Former private sector insurance CEOs agree self-funding bad for Wisconsin
For more than three decades, the health insurance program for Wisconsin state employees has been called a model for other states, using free-market competition to deliver extraordinarily high-quality care and, importantly, contain costs for taxpayers.
That unique model is under threat today because an unelected state board is pushing to consolidate and control Wisconsin public employee health insurance choices, a move that would also negatively affect the private sector.
As retired leaders of four private sector health insurers throughout Wisconsin, we have seen firsthand the success of the existing state employee health program.
Over the past six years, the program’s costs have increased at an average that is half that of other large employers in the state, and well below large employers nationally. According to the state’s news release in August 2016, the 2017 cost increase of 1.6% compares to a 6.7% increase for other private and public plans in Wisconsin, and a 6% increase nationwide.
The current program has delivered lower costs for taxpayers, quality care for employees, and a robust insurance marketplace that delivers good value to private sector employers, as well. Unlike most states dominated by one or two insurers, Wisconsin is a unique, highly competitive market with dozens of health insurers.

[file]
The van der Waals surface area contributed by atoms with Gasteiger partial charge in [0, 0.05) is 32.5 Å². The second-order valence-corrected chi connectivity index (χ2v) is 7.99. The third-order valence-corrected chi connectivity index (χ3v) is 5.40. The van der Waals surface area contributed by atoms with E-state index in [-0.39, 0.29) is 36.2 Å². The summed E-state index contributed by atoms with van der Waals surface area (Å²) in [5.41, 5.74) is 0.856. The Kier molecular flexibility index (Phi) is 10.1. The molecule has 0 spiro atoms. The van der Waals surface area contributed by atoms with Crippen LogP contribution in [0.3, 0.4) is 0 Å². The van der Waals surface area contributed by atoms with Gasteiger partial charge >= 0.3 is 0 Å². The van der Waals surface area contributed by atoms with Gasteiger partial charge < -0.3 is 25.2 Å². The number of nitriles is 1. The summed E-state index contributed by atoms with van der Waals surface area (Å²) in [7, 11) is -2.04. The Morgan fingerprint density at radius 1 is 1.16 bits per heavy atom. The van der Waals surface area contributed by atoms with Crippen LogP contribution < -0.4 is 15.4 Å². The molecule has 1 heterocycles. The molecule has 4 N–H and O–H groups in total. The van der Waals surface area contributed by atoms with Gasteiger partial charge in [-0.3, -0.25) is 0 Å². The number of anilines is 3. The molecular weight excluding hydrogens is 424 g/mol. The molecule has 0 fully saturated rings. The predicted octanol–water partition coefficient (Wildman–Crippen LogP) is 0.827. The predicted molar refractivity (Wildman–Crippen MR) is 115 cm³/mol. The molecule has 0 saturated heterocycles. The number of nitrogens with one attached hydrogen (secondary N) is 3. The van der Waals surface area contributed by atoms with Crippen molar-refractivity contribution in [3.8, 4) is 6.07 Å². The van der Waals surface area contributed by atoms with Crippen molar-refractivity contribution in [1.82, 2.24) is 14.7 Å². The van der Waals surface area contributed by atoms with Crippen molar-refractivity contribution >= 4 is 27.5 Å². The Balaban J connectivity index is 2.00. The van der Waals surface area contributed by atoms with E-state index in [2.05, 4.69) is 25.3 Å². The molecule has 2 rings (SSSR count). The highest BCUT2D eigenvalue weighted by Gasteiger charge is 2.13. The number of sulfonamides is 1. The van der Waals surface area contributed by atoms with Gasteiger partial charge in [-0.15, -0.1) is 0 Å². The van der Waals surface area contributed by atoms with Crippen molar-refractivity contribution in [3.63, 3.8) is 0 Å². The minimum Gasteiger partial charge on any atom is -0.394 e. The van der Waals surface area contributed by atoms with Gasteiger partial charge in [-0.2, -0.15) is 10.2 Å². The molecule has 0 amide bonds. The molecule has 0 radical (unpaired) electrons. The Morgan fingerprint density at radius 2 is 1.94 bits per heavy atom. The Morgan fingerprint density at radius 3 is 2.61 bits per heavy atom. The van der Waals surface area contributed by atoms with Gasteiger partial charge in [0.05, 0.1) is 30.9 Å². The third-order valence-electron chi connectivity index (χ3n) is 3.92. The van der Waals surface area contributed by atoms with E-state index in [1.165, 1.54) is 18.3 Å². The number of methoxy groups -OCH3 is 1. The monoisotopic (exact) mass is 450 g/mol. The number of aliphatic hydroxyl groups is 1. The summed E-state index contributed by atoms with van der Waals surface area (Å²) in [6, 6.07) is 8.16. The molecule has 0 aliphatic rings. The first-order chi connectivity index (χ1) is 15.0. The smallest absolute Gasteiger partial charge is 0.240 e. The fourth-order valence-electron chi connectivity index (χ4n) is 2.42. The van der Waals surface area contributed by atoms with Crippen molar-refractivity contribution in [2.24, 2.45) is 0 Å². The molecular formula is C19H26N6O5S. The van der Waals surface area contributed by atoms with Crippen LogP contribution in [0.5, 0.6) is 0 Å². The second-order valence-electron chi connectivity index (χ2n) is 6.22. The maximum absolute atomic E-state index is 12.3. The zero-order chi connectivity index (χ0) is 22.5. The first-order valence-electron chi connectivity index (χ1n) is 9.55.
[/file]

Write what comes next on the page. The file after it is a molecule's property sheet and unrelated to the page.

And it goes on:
All that is threatened by a proposal being considered by the Legislature’s Joint Finance Committee that would create a state-sponsored central program and displace hundreds of private sector, Wisconsin-based jobs.
As retired CEOs, we don’t have a personal stake in the ongoing debate over state employee benefits. As taxpayers, however, we urge the members of the Joint Finance Committee to take a very critical look at the long-term impacts of the disruptive change being considered.
If the state decides to self-fund its public employee health program, the high quality, low-cost plans offered in the private sector are also at risk. Several health plans currently competing in the Wisconsin marketplace would leave. More would be forced to drastically reduce their staff. Market competition would decrease and the state, its employees, and private sector employers would be the worse for it.
The proposed change to self-funding would move the state backward on the value-based health-care continuum while the rest of the country is trying to catch up to the model we have enjoyed in Wisconsin for decades. It is hard to believe that protecting a vibrant, free marketplace is even a debatable question in our current political environment. We are encouraged by the thoughtful consideration underway in the Joint Finance Committee and strongly urge that this proposal be rejected once and for all.
Martin Preizler was president and CEO of Physicians Plus Insurance Corp., 1998–2008, and spent 38 years in the health care industry, including serving as the state Medicaid director. He currently serves as a volunteer member of the WEA Trust Board of Trustees.
Lon Sprecher was president and CEO of Dean Health Plan, 2006–2014, and a former State of Wisconsin budget director.
Mark Moody was president and CEO of Network Health Plan, 1986–1989, and president and CEO of WEA Trust, 2006–2016. He also served as the state Medicaid director.
Larry Zanoni was executive director of Group Health Cooperative of South Central Wisconsin, 1987–2013.
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